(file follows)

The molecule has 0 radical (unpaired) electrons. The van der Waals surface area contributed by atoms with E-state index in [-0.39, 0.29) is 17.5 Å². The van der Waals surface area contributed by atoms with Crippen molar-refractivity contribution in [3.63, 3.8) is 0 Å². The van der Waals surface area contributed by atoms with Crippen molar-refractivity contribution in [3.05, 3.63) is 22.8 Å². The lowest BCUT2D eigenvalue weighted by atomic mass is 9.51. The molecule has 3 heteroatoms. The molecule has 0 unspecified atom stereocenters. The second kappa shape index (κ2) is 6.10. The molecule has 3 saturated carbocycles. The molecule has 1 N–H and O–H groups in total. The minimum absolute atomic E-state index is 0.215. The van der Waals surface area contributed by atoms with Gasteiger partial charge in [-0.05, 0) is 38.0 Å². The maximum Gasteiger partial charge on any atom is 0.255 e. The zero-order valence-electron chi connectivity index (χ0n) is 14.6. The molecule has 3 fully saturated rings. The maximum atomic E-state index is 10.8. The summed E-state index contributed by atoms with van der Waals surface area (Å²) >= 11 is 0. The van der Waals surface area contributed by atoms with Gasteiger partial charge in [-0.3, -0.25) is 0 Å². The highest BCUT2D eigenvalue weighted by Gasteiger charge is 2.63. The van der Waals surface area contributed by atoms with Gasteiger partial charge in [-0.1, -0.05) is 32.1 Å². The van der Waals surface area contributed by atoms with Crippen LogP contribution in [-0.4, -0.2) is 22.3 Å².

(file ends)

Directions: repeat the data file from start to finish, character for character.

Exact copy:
The molecule has 0 radical (unpaired) electrons. The van der Waals surface area contributed by atoms with E-state index in [-0.39, 0.29) is 17.5 Å². The van der Waals surface area contributed by atoms with Crippen molar-refractivity contribution in [3.63, 3.8) is 0 Å². The van der Waals surface area contributed by atoms with Crippen molar-refractivity contribution in [3.05, 3.63) is 22.8 Å². The lowest BCUT2D eigenvalue weighted by atomic mass is 9.51. The molecule has 3 heteroatoms. The molecule has 0 unspecified atom stereocenters. The second kappa shape index (κ2) is 6.10. The molecule has 3 saturated carbocycles. The molecule has 1 N–H and O–H groups in total. The minimum absolute atomic E-state index is 0.215. The van der Waals surface area contributed by atoms with Gasteiger partial charge in [-0.05, 0) is 38.0 Å². The maximum Gasteiger partial charge on any atom is 0.255 e. The zero-order valence-electron chi connectivity index (χ0n) is 14.6. The molecule has 3 fully saturated rings. The maximum atomic E-state index is 10.8. The summed E-state index contributed by atoms with van der Waals surface area (Å²) >= 11 is 0. The van der Waals surface area contributed by atoms with Gasteiger partial charge in [-0.3, -0.25) is 0 Å². The highest BCUT2D eigenvalue weighted by Gasteiger charge is 2.63. The van der Waals surface area contributed by atoms with Gasteiger partial charge in [-0.1, -0.05) is 32.1 Å². The van der Waals surface area contributed by atoms with Crippen LogP contribution in [-0.4, -0.2) is 22.3 Å².